SURF Program Lab Opportunities

The SURF Program provides funds for undergraduate research assistants to work in SCGB-funded laboratories during the academic year under the mentorship of postdoctoral fellows or graduate students. This page lists available SCGB lab opportunities for the 2021 SURF RFA. Applicants may select and rank up to three opportunities of interest.

Bay Area, CA

  • Arnaldo Carreira-Rosario (Stanford, Clandinin Lab)plus--large

    Mentor: Arnaldo Carreira-Rosario, Postdoctoral Fellow
    Principal Investigator: Thomas R. Clandinin
    Institution: Stanford University, Stanford, CA

    Project: The central question of my research is how innate behaviors form. In contrast to learned behaviors such as riding a bike, a baby knows how to suckle and feed as soon as being born. Such innate behaviors occur intrinsically, without learning by observing another animal. It turns out that embryos practice innate behaviors before they are born. This practice occurs spontaneously and is generated by a spontaneous, yet patterned, neuronal network activity (PaSNA). I am using a powerful genetic model organism, the fruit fly, to study how PaSNA emerges and how it shapes innate behaviors. I live-image and manipulate neuronal activity in the embryo and assess how this impacts innate behaviors using behavioral assays and computational analyses.

    Biography: I grew up in Puerto Rico. As a teenager, I spent my time skateboarding and playing soccer. I obtained a bachelor’s degree in Industrial Biotechnology at the University of Puerto Rico. At college, I had my first research experience and decided to pursue a career in biological research. I went to UT-Southwestern in Texas to obtain a Ph.D. studying stem cell differentiation. I learned a bit about neuroscience in graduate school and got fascinated by neurodevelopment. Currently, I am particularly interested in how neuronal activity during nervous system development shapes circuit function and behavior for the entire life of the organism. My favorite aspect of research is to observe something in nature that no one else in humanity has seen before. Outside the lab, I continue to play soccer and like visiting friends and family around the U.S., Puerto Rico and Turkey.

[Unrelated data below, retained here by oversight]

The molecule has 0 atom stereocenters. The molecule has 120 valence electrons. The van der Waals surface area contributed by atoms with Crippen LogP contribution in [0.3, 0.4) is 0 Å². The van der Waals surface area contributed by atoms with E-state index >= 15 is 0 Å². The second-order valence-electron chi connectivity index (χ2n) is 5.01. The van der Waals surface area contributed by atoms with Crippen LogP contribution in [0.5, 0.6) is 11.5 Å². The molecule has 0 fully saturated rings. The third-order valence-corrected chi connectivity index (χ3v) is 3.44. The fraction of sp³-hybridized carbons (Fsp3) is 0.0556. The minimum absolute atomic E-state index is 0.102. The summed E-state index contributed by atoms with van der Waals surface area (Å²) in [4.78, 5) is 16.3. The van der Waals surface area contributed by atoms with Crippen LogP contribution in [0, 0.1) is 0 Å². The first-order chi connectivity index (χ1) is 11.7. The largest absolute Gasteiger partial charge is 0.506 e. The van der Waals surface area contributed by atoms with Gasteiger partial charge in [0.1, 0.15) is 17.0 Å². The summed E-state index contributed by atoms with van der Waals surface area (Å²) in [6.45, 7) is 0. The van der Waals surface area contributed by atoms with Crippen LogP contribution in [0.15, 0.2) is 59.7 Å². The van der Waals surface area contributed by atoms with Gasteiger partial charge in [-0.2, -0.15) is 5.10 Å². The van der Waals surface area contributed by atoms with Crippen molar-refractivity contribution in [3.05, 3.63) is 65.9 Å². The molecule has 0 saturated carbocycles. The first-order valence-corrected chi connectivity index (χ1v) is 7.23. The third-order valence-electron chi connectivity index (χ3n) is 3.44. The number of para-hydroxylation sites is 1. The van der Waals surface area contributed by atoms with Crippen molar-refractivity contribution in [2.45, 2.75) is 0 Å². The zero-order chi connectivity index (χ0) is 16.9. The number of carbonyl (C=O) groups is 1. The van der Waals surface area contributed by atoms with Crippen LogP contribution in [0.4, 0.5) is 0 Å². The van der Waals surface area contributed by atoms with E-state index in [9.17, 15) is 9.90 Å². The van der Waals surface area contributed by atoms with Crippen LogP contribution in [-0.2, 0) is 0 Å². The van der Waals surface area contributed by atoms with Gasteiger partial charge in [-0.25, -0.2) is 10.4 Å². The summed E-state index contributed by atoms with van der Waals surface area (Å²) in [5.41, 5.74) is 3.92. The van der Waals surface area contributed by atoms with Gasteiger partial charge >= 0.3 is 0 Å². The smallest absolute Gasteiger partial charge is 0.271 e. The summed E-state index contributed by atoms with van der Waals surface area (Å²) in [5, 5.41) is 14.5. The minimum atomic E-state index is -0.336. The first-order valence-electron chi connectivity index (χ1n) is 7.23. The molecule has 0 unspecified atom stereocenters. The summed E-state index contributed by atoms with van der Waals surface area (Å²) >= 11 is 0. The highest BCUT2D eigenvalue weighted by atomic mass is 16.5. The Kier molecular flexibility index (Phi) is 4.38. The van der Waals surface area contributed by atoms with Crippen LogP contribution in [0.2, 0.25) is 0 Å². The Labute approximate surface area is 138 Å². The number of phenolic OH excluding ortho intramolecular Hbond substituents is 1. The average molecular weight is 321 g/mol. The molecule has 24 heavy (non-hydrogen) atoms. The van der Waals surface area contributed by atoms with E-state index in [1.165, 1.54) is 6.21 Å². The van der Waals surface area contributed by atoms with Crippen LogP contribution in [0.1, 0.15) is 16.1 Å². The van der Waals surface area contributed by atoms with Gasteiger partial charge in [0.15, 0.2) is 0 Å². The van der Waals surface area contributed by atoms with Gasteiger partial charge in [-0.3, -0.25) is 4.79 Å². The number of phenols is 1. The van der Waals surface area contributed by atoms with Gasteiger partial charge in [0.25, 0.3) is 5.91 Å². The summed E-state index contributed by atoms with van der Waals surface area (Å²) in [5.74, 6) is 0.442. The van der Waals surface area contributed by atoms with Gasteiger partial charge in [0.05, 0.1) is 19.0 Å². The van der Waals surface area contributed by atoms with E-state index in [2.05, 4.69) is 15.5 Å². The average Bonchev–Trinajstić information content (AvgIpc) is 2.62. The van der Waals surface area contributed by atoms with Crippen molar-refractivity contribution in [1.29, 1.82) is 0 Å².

• Tyler Benster (Stanford, Druckmann Lab)plus--large

    Mentor: Tyler Benster, Graduate Student
    Principal Investigator: Shaul Druckmann
    Institution: Stanford University, Stanford, CA

    Project: Calcium imaging and optogenetics enable measuring the projective field of a neuron: the set of neurons that are activated by stimulating a neuron. The principles of how projective fields interact is central to both systems and computational neuroscience. This project will provide a personalized research experience for a motivated undergraduate fellow, who will choose between one of three questions:
    1) How do projective fields compose? We will compare how well different artificial neural networks explain an experimental dataset where we vary the number of neurons stimulated concurrently.
    2) Are correlations predictive of projective fields? We will do a correlation analysis to predict connectivity between neurons, and subsequently compare this prediction to the experimentally-measured projective-field.
    3) How do projective fields vary with the magnitude of neural response? We control the magnitude of neural response and compare how the projective field varies.

    Biography: Tyler Benster received his Sc.B. from Brown University in Applied Mathematics-Economics and is now a fourth year Ph.D. candidate in the neurosciences program at Stanford University, co-advised by Shaul Druckmann and Karl Deisseroth. He created a new transgenic zebrafish that co-expresses a green calcium indicator and a red channelrhodopsin across the entire brain. Tyler uses two photon microscopy and holographic optogenetic stimulation for brain-wide observation and control of neural activity with cellular resolution. Tyler collected preliminary data to begin answering one of the above questions. Because we have the capability to close the loop between theory and experiments, work during the first half of the SCCB fellowship may inform collection of a new dataset for analysis in the second half of the fellowship. Tyler and Shaul are excited to collaborate with an SURF Fellow, and are committed to providing both the mentorship and experimental data to support an exciting scientific experience.